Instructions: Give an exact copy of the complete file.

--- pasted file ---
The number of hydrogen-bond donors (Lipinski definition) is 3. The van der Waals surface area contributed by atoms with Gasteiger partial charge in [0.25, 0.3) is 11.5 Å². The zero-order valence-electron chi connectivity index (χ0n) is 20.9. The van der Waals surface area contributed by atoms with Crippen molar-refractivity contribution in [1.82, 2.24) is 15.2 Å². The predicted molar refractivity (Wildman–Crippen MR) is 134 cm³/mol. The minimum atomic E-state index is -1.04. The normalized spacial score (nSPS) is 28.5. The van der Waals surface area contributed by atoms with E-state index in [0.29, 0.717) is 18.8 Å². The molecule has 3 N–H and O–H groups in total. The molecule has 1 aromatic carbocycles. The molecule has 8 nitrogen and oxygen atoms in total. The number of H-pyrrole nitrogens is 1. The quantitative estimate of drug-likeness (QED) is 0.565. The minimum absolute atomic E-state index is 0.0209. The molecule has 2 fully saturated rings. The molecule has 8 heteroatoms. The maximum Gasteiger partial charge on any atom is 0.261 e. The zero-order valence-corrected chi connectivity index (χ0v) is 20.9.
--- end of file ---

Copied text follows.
The number of hydrogen-bond donors (Lipinski definition) is 3. The van der Waals surface area contributed by atoms with Gasteiger partial charge in [0.25, 0.3) is 11.5 Å². The zero-order valence-electron chi connectivity index (χ0n) is 20.9. The van der Waals surface area contributed by atoms with Crippen molar-refractivity contribution in [1.82, 2.24) is 15.2 Å². The predicted molar refractivity (Wildman–Crippen MR) is 134 cm³/mol. The minimum atomic E-state index is -1.04. The normalized spacial score (nSPS) is 28.5. The van der Waals surface area contributed by atoms with E-state index in [0.29, 0.717) is 18.8 Å². The molecule has 3 N–H and O–H groups in total. The molecule has 1 aromatic carbocycles. The molecule has 8 nitrogen and oxygen atoms in total. The number of H-pyrrole nitrogens is 1. The quantitative estimate of drug-likeness (QED) is 0.565. The minimum absolute atomic E-state index is 0.0209. The molecule has 2 fully saturated rings. The molecule has 8 heteroatoms. The maximum Gasteiger partial charge on any atom is 0.261 e. The zero-order valence-corrected chi connectivity index (χ0v) is 20.9.